[Combination of intravascular surgery and surgical operation for occipital subcutaneous arteriovenous fistula in a patient with neurofibromatosis type I].
ABSTRACT We presented a case of neurofibromatosis type I (NF-1) associated with an extracranial arteriovenous fistula (AVF) fed by the occipital and vertebral artery. A 20-year-old man was referred to our hospital because of an occipital subcutaneous pulsatile mass. A CT scan showed a huge subcutaneous enhanced mass. Angiography revealed that the occipital AVF was fed by bilateral occipital arteries, the left ascending pharyngeal artery, the left middle cerebral artery, and the left vertebral artery with-abundant communication with the subcutaneous veins. Endovascular treatment by using both coil and glue (Eudragid) embolization via the occipital artery successfully obliterated the AVF. Subsequently surgical operation was performed. Postoperative angiography showed the disappearance of the AVF. Combination of intravascular surgery and surgical operation should be considered as an effective treatment for NF-1 associated with AVF.
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ABSTRACT: Vascular abnormalities associated with neurofibromatosis Type 1 (NF-1) are well known, but arteriovenous fistulae (AVF) are rare and usually involve vertebral AVF. A case of intercostal AVF associated with NF-1 and manifesting as congestive myelopathy is described. A 62-year-old woman with a medical history of NF-1 experienced gradually worsening gait disturbance. Neurological examination at the time of admission found spastic paraparesis, decrease of sensation in the bilateral lower extremities, and vesicorectal disturbance. Magnetic resonance imaging scans revealed flow void sign and a congestive lesion of the thoracolumbar spinal cord, as well as a huge mass in the paravertebral region at T10-T12. Spinal angiography revealed an intercostal AVF with a large paravertebral varix, which drained to the spinal medullary vein and caused dilation of the intradural venous plexus of the spinal cord resulting in congestive myelopathy. Direct surgery was selected for the occlusion of the draining point of the medullary vein, located in the entry of the dura. The patient underwent hemilaminectomy at T10-T12, and the dural entry of the draining vein was occluded. Postoperative angiography revealed no dilated venous plexus of the spinal cord and reduced paravertebral varix. The symptoms were gradually relieved after the surgery. The present case of a very rare intercostal AVF with an unusual manifestation of congestive myelopathy occurred in a relatively rare association with NF-1. Accurate evaluation of the vascular anomaly allowed selection of the appropriate surgical method.Neurosurgery 10/2007; 61(3):E656-7; discussion E657. · 2.53 Impact Factor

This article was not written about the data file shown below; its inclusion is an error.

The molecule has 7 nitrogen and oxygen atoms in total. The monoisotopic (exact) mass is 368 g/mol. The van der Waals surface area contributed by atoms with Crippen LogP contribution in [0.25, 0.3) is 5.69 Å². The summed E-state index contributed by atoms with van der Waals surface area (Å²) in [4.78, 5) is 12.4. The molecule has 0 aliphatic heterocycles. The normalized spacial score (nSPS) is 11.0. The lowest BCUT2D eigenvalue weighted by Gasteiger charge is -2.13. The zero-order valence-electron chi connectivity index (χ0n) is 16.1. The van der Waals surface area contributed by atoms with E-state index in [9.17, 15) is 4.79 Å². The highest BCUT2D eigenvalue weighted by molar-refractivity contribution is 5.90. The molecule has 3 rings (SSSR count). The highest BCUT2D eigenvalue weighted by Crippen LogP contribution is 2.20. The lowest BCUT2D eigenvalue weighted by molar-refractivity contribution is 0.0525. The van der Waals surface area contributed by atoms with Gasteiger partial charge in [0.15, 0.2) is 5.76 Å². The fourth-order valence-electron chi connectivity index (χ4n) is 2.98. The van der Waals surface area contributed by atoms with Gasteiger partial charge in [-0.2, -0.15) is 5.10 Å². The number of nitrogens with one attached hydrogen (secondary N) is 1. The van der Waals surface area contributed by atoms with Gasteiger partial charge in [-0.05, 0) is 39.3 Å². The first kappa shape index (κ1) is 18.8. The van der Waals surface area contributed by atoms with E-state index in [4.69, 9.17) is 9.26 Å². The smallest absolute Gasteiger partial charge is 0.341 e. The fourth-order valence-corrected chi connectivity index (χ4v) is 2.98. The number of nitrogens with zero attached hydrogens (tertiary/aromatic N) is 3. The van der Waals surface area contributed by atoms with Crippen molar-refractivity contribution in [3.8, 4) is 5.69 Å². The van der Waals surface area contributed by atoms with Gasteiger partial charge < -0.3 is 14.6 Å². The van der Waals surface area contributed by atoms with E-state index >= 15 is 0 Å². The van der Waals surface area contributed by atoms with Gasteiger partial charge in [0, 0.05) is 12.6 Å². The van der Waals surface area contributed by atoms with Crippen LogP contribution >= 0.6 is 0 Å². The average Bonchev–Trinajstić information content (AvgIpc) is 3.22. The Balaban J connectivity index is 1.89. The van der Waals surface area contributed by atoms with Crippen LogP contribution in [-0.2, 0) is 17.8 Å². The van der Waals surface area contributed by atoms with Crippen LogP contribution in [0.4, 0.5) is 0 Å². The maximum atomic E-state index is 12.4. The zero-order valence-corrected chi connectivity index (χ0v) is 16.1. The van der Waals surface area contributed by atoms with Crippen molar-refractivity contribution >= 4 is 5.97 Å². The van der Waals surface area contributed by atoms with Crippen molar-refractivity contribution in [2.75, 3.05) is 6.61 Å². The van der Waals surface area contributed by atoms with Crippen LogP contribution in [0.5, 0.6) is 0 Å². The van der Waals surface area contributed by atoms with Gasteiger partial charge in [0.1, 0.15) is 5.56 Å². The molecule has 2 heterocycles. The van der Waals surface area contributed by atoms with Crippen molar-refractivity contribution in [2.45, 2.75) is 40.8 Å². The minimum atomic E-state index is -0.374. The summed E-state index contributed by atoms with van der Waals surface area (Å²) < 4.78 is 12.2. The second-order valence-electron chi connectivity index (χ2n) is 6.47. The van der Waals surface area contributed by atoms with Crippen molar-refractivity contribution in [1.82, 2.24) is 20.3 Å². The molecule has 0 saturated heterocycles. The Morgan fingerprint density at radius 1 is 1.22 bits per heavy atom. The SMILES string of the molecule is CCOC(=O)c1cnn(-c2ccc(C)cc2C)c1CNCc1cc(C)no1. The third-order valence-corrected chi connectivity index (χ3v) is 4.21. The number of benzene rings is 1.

- The Journal of Dermatology 03/2006; 33(2):158-9. · 1.77 Impact Factor
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ABSTRACT: Neurofibromatosis type 1 (NF-1) is one of the most common inherited diseases and as an autosomal dominant genetic disorder results from NF-1 gene mutation with 100% penetration and wide phenotypic variability. The disease can involve a wide variety of tissues derived from all three embryonic layers. NF-1 vasculopathy has been described primarily in peripheral arteries, but arteries supplying the CNS may also be involved. Of those, extracranial vertebral involvement is the commonest and most important. A series of four patients with NF-1 and vascular disease of the vertebral artery is described with a review of the pathophysiology, vascular phenotypes, their management and the pertinent literature.Interventional Neuroradiology 12/2007; 13(4):315-28. · 0.77 Impact Factor